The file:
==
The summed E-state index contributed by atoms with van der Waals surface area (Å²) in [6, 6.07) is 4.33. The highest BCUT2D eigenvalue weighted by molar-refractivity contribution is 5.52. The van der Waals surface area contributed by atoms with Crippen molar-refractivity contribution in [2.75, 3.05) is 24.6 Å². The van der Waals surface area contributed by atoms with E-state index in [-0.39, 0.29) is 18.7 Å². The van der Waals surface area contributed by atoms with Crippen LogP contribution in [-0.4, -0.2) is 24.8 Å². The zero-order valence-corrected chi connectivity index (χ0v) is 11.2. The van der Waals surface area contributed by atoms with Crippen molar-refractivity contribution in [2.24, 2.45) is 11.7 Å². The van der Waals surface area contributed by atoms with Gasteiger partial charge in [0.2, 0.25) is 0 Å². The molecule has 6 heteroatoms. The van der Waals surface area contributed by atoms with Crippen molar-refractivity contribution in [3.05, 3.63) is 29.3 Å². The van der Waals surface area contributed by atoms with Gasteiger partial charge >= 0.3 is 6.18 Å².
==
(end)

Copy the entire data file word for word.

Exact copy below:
The summed E-state index contributed by atoms with van der Waals surface area (Å²) in [6, 6.07) is 4.33. The highest BCUT2D eigenvalue weighted by molar-refractivity contribution is 5.52. The van der Waals surface area contributed by atoms with Crippen molar-refractivity contribution in [2.75, 3.05) is 24.6 Å². The van der Waals surface area contributed by atoms with E-state index in [-0.39, 0.29) is 18.7 Å². The van der Waals surface area contributed by atoms with Crippen LogP contribution in [-0.4, -0.2) is 24.8 Å². The zero-order valence-corrected chi connectivity index (χ0v) is 11.2. The van der Waals surface area contributed by atoms with Crippen molar-refractivity contribution in [2.24, 2.45) is 11.7 Å². The van der Waals surface area contributed by atoms with Gasteiger partial charge in [0.2, 0.25) is 0 Å². The molecule has 6 heteroatoms. The van der Waals surface area contributed by atoms with Crippen molar-refractivity contribution in [3.05, 3.63) is 29.3 Å². The van der Waals surface area contributed by atoms with Gasteiger partial charge >= 0.3 is 6.18 Å².